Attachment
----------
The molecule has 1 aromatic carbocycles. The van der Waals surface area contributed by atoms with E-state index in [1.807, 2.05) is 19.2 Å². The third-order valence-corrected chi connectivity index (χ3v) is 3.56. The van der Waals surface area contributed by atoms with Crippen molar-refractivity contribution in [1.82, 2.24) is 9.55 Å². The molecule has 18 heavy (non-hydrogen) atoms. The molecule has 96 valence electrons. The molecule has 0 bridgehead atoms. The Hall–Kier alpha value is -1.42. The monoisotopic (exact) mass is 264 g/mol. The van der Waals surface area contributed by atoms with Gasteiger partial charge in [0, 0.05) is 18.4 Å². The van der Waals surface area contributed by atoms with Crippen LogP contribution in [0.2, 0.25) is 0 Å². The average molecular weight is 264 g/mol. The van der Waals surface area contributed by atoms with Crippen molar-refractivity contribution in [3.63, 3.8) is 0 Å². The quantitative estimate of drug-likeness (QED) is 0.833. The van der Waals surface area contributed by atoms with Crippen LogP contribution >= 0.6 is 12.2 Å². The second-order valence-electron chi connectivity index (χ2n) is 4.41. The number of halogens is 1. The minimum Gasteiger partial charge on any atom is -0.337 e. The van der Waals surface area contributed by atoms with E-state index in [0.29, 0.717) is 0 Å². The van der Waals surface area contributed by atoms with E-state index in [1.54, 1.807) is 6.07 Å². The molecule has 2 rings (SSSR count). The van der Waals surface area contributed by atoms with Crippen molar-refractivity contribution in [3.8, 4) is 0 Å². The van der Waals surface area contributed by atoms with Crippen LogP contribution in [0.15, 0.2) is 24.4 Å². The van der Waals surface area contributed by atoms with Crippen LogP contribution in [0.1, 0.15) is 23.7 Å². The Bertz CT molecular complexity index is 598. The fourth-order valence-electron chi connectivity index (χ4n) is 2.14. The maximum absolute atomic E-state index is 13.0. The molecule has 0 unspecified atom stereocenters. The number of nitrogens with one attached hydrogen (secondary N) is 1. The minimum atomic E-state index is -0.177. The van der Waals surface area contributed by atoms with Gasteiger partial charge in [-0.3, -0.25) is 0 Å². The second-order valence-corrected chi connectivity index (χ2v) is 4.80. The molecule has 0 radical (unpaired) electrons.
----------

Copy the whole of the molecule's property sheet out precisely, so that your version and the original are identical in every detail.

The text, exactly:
The molecule has 1 aromatic carbocycles. The van der Waals surface area contributed by atoms with E-state index in [1.807, 2.05) is 19.2 Å². The third-order valence-corrected chi connectivity index (χ3v) is 3.56. The van der Waals surface area contributed by atoms with Crippen molar-refractivity contribution in [1.82, 2.24) is 9.55 Å². The molecule has 18 heavy (non-hydrogen) atoms. The molecule has 96 valence electrons. The molecule has 0 bridgehead atoms. The Hall–Kier alpha value is -1.42. The monoisotopic (exact) mass is 264 g/mol. The van der Waals surface area contributed by atoms with Gasteiger partial charge in [0, 0.05) is 18.4 Å². The van der Waals surface area contributed by atoms with Crippen LogP contribution in [0.2, 0.25) is 0 Å². The average molecular weight is 264 g/mol. The van der Waals surface area contributed by atoms with Crippen molar-refractivity contribution in [3.63, 3.8) is 0 Å². The quantitative estimate of drug-likeness (QED) is 0.833. The van der Waals surface area contributed by atoms with Crippen LogP contribution >= 0.6 is 12.2 Å². The second-order valence-electron chi connectivity index (χ2n) is 4.41. The number of halogens is 1. The minimum Gasteiger partial charge on any atom is -0.337 e. The van der Waals surface area contributed by atoms with E-state index in [0.29, 0.717) is 0 Å². The van der Waals surface area contributed by atoms with E-state index in [1.54, 1.807) is 6.07 Å². The molecule has 2 rings (SSSR count). The van der Waals surface area contributed by atoms with Crippen molar-refractivity contribution in [3.8, 4) is 0 Å². The van der Waals surface area contributed by atoms with Crippen LogP contribution in [0.15, 0.2) is 24.4 Å². The van der Waals surface area contributed by atoms with Crippen LogP contribution in [0.1, 0.15) is 23.7 Å². The Bertz CT molecular complexity index is 598. The fourth-order valence-electron chi connectivity index (χ4n) is 2.14. The maximum absolute atomic E-state index is 13.0. The molecule has 0 unspecified atom stereocenters. The number of nitrogens with one attached hydrogen (secondary N) is 1. The minimum atomic E-state index is -0.177. The van der Waals surface area contributed by atoms with Gasteiger partial charge in [-0.3, -0.25) is 0 Å². The second-order valence-corrected chi connectivity index (χ2v) is 4.80. The molecule has 0 radical (unpaired) electrons.